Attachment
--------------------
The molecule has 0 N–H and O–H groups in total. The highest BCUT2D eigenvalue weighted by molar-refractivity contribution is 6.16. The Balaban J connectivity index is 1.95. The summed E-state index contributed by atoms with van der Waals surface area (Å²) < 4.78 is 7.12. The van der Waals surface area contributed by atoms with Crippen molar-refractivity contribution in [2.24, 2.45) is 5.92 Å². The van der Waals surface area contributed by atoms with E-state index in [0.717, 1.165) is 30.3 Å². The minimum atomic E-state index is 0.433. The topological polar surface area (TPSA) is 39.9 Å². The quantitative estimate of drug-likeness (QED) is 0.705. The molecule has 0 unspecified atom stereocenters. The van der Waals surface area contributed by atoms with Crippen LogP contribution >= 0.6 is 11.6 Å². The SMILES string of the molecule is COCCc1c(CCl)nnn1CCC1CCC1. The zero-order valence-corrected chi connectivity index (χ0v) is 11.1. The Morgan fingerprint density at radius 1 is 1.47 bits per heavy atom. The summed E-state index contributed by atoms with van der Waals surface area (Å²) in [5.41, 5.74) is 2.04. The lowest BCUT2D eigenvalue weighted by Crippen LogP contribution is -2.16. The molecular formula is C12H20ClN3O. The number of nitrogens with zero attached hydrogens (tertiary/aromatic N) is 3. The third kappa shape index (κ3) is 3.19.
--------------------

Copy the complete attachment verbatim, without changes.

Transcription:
The molecule has 0 N–H and O–H groups in total. The highest BCUT2D eigenvalue weighted by molar-refractivity contribution is 6.16. The Balaban J connectivity index is 1.95. The summed E-state index contributed by atoms with van der Waals surface area (Å²) < 4.78 is 7.12. The van der Waals surface area contributed by atoms with Crippen molar-refractivity contribution in [2.24, 2.45) is 5.92 Å². The van der Waals surface area contributed by atoms with E-state index in [0.717, 1.165) is 30.3 Å². The minimum atomic E-state index is 0.433. The topological polar surface area (TPSA) is 39.9 Å². The quantitative estimate of drug-likeness (QED) is 0.705. The molecule has 0 unspecified atom stereocenters. The van der Waals surface area contributed by atoms with Crippen LogP contribution >= 0.6 is 11.6 Å². The SMILES string of the molecule is COCCc1c(CCl)nnn1CCC1CCC1. The zero-order valence-corrected chi connectivity index (χ0v) is 11.1. The Morgan fingerprint density at radius 1 is 1.47 bits per heavy atom. The summed E-state index contributed by atoms with van der Waals surface area (Å²) in [5.41, 5.74) is 2.04. The lowest BCUT2D eigenvalue weighted by Crippen LogP contribution is -2.16. The molecular formula is C12H20ClN3O. The number of nitrogens with zero attached hydrogens (tertiary/aromatic N) is 3. The third kappa shape index (κ3) is 3.19.